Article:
Birmingham, Alabama, was founded in 1871 – shortly after the U.S. Civil War had ended as a part of the Reconstruction plan started under the Lincoln administration. It was centered on manufacturing, primarily iron-and-steelworks, and was named after the manufacturing city of Birmingham, England.
Easily the largest city in Alabama, the city proper has almost 250,000 people residing there and the greater Birmingham-Hoover Metropolitan area houses over 1,000,000 people. It is also home to five Fortune 1000 companies and 1 Fortune 500 company, and is the site for many major developments and breakthroughs in banking, medicine, publishing, and biotechnology.
Birmingham was founded in 1871 by real estate investors who wanted to start selling lots in the area. It was serviced by the Alabama & Chattanooga and the South & North Railroads, which served as a crossroads of sorts and gave the city validation at the time.
Soon after founding, a trading post was built by the Yielding family (who still own it to this day), and the city began to flourish. But Birmingham hasn’t been all fun and games. In the 1950’s and 60’s, the city was the center of the Birmingham Civil Rights Movement, which culminated in Martin Luther King, Jr. launching his famous “Project C” campaign to rid the city (and the United States) of racial segregation. From a Birmingham jail, King wrote his famous “Letter from Birmingham Jail”.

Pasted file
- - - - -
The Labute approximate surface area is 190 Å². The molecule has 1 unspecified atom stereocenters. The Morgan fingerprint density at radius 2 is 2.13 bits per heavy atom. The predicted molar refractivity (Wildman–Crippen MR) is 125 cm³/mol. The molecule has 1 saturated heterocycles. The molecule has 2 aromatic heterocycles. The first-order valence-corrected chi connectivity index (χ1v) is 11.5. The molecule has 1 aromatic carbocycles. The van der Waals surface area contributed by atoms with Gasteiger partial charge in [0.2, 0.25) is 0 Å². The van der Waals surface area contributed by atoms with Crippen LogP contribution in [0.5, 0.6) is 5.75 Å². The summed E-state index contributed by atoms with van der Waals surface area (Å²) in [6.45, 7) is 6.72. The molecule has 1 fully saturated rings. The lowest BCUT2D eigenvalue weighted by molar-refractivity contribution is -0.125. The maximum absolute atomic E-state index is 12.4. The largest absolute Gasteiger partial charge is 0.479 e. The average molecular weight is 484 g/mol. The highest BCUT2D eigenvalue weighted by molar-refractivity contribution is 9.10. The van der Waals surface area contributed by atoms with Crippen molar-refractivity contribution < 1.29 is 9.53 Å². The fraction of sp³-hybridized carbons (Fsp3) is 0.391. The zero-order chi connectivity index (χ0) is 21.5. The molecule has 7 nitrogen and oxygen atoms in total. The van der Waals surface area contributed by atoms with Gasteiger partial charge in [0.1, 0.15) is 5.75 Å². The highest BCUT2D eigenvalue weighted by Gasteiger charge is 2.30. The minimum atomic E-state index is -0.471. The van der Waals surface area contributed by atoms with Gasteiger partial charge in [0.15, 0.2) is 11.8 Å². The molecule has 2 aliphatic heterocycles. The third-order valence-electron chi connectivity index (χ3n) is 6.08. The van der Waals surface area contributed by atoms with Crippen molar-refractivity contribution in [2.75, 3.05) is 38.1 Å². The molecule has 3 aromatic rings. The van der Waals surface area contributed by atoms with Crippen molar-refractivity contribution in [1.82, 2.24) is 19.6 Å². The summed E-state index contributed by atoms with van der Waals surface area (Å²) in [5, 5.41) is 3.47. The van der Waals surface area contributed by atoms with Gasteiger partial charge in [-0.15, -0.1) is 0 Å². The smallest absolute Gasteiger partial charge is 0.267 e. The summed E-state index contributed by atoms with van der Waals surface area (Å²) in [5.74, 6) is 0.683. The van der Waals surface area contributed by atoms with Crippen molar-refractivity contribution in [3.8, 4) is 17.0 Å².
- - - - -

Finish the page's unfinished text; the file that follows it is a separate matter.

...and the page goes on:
The city is known for its manufacturing production, particularly of steel. It is the only place worldwide that has the three main components of steel (iron ore, coal and limestone) in such close proximity, and the city quickly became dependent on the manufacturing sector. From there, the economy boomed and the city grew by leaps and bounds.
However, by the time of the Great Depression, the city’s infrastructure crumbled as the farm workers bailed to find work in the bigger cities, and its source of income was cut off (because of the lack of raw materials being mined during the Depression).
However, through several key New Deal programs, Birmingham came through the depression shining, with beautification projects, cultural projects and more being cultivated to bring the city back into the limelight.
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- City of Birmingham Official Website: https://www.birminghamal.gov/
- Birmingham on Wikipedia: https://en.wikipedia.org/wiki/Birmingham,_Alabama
- The Official Guide to Birmingham: http://birminghamal.org
- Birmingham on City Data: http://www.city-data.com/city/Birmingham-Alabama.html
Birmingham Zip Codes Include:
35201, 35202, 35203, 35204, 35205, 35206, 35207, 35208, 35209, 35210, 35211, 35212, 35213, 35214, 35215, 35216, 35217, 35218, 35219, 35220, 35221, 35222, 35223, 35224, 35226, 35228, 35229, 35231, 35232, 35233, 35234, 35235, 35236, 35237, 35243, 35244, 35246, 35249, 35253, 35254, 35255, 35259, 35260, 35261, 35266, 35270, 35282, 35283, 35285, 35287, 35288, 35290, 35291, 35292, 35293, 35294, 35295, 35296, 35297, 35298